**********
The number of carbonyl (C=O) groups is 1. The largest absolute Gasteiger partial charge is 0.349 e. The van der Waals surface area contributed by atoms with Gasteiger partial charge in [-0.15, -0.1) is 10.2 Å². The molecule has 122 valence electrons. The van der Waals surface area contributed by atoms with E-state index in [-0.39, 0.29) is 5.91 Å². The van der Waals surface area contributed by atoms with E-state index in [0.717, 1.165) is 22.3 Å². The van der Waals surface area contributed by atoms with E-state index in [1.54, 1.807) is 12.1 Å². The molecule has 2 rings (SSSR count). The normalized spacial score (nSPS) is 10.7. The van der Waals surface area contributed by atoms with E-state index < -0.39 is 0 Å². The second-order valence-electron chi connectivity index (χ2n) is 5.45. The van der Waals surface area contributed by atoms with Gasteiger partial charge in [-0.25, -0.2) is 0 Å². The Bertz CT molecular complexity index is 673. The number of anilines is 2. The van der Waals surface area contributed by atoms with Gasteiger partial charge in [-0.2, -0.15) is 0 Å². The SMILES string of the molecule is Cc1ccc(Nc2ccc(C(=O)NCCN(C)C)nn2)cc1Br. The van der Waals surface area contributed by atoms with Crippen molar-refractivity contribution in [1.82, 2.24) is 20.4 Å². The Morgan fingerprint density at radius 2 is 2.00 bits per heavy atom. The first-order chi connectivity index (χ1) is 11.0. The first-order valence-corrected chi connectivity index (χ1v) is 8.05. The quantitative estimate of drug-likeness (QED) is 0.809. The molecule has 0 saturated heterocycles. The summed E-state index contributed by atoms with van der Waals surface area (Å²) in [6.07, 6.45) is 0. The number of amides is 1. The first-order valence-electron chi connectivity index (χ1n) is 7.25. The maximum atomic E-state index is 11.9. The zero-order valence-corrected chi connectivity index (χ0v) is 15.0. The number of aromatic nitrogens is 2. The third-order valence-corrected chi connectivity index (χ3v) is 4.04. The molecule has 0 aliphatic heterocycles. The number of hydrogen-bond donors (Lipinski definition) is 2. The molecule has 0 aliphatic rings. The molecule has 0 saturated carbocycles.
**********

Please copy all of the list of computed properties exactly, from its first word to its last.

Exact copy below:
The number of carbonyl (C=O) groups is 1. The largest absolute Gasteiger partial charge is 0.349 e. The van der Waals surface area contributed by atoms with Gasteiger partial charge in [-0.15, -0.1) is 10.2 Å². The molecule has 122 valence electrons. The van der Waals surface area contributed by atoms with E-state index in [-0.39, 0.29) is 5.91 Å². The van der Waals surface area contributed by atoms with E-state index in [0.717, 1.165) is 22.3 Å². The van der Waals surface area contributed by atoms with E-state index in [1.54, 1.807) is 12.1 Å². The molecule has 2 rings (SSSR count). The normalized spacial score (nSPS) is 10.7. The van der Waals surface area contributed by atoms with E-state index < -0.39 is 0 Å². The second-order valence-electron chi connectivity index (χ2n) is 5.45. The van der Waals surface area contributed by atoms with Gasteiger partial charge in [-0.25, -0.2) is 0 Å². The Bertz CT molecular complexity index is 673. The number of anilines is 2. The van der Waals surface area contributed by atoms with Gasteiger partial charge in [-0.2, -0.15) is 0 Å². The SMILES string of the molecule is Cc1ccc(Nc2ccc(C(=O)NCCN(C)C)nn2)cc1Br. The van der Waals surface area contributed by atoms with Crippen molar-refractivity contribution in [1.82, 2.24) is 20.4 Å². The Morgan fingerprint density at radius 2 is 2.00 bits per heavy atom. The first-order chi connectivity index (χ1) is 11.0. The first-order valence-corrected chi connectivity index (χ1v) is 8.05. The quantitative estimate of drug-likeness (QED) is 0.809. The molecule has 0 saturated heterocycles. The summed E-state index contributed by atoms with van der Waals surface area (Å²) in [6.07, 6.45) is 0. The number of amides is 1. The first-order valence-electron chi connectivity index (χ1n) is 7.25. The maximum atomic E-state index is 11.9. The zero-order valence-corrected chi connectivity index (χ0v) is 15.0. The number of aromatic nitrogens is 2. The third-order valence-corrected chi connectivity index (χ3v) is 4.04. The molecule has 0 aliphatic heterocycles. The number of hydrogen-bond donors (Lipinski definition) is 2. The molecule has 0 aliphatic rings. The molecule has 0 saturated carbocycles.